"Goodfellas" DVD, Blu-ray Review

2/23/2010 Posted by Admin

DVD, Blu-ray Review


Directed by Martin Scorsese, Written by Nicholas Pileggi and Scorsese, 146 minutes, Rated R.

By our guest blogger, Rob Stammitti

Twenty years have passed since the theatrical release of "Goodfellas," a film that has gone down as one of the greatest gangster films of all time and one of the definitive films of director Martin Scorsese's career. Is it the masterpiece it's been labelled for two decades?

I think it's safe to say that it is.

Like Francis Ford Coppola did 20 years previous with "The Godfather," Scorsese presents a glimpse at the world of the mafia, but this time from outside the family, from the perspective of Henry Hill (Ray Liotta), who becomes a sort of enforcer or grunt worker for the Lucchese crime family of New York City. He idolized the lifestyle of the mob from the time he was a child. But the excesses, the violence, and the selfishness of the lifestyle is his and the syndicate's ultimate downfall. Like the Corleones of "The Godfather," the tragedy of "Goodfellas" is the result of greed and distrust.

It is Scorsese's glamorous portrayal of the gangster lifestyle that makes the film so effective. The film pulls you in right from the start--"As far back as I can remember, I always wanted to be a gangster"--and we're shown the wonders of such a life. The enormous extended family, the cash, the drugs, the women, the respect--but as the film moves along, Scorsese pulls back the layers until we can see this entertaining world for what it really is. The extended family is a group riddled with distrust, deception and betrayal. The cash breeds drugs, the drugs breed crime, and it becomes an endless cycle of squandering. The respect is only fear.

This is typical subject matter for Scorsese. The origins of violence in humanity, the nature of greed, aspiration breeding tragedy. But as in almost all Scorsese films, "Goodfellas" is also enormously entertaining.

The upbeat and quick pacing makes the nearly 2.5 hour film go by in what feels like no time at all, and the incredible and amusing performances from the vast supporting cast makes for an unnaturally fun experience, and of course one can't forget where the real power of the film comes from. Liotta, Joe Pesci and Robert De Niro all give career-defining performances. Pesci will always be remembered for his hot-tempered and trigger-fingered loudmouth Tommy DeVito, and De Niro, who starts out as merely enigmatic and intriguing, becomes a real threatening presence in the latter half of the film.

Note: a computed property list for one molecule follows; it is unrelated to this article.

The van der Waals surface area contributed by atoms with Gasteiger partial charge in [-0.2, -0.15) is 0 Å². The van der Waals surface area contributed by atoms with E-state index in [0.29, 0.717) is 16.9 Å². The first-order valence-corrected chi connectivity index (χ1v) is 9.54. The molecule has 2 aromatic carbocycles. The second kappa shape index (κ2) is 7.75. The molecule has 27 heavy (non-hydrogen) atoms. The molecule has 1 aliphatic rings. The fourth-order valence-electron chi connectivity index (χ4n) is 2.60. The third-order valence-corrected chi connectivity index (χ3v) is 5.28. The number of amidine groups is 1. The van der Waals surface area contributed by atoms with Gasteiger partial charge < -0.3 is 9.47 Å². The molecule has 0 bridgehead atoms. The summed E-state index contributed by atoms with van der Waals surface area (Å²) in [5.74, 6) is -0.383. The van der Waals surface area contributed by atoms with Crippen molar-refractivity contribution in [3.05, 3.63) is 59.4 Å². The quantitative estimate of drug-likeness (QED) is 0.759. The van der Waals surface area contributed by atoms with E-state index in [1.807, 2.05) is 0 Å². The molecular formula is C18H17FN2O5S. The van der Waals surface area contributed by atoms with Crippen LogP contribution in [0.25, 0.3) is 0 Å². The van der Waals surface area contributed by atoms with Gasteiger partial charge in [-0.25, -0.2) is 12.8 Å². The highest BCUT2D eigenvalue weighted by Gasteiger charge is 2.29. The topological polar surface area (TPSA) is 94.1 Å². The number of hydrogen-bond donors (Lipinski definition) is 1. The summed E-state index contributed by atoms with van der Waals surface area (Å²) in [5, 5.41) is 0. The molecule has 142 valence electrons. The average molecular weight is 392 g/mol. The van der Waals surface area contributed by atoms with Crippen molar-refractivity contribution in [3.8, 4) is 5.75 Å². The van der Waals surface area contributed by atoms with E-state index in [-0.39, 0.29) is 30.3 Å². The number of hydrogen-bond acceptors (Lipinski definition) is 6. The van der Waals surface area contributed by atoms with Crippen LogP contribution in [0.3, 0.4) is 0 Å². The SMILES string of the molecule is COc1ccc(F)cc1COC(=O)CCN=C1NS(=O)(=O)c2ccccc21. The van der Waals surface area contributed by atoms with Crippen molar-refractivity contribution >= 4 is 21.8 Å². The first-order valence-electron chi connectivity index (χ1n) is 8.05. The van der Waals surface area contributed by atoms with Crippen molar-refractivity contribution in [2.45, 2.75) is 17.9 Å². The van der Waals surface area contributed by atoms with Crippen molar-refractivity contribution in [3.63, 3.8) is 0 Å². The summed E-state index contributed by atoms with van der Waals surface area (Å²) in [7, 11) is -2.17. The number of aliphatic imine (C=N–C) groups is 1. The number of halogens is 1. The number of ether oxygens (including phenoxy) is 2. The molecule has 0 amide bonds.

It's practically pointless to really discuss any plot elements of the film--so many major moments have become iconic at this point. The tracking shot introducing the supporting characters, the murder of Billy Batts, the "How am I funny?" scene--almost every couple minutes there's another memorable moment. A lot of this has to do with the quick cutting and wild style Scorsese employs in the film, which he has described as mirroring the mindset of a typical gangster. It's one of the master director's greatest and most distinct technical achievements.

I wouldn't necessarily call it Scorsese's best film, nor the best gangster film ever made, but "Goodfellas" definitely stands among the seminal works of the genre, and its effect on modern film since its release is undeniable.

Grade: A

View the trailer for "Goodfellas" below. What are your thoughts?

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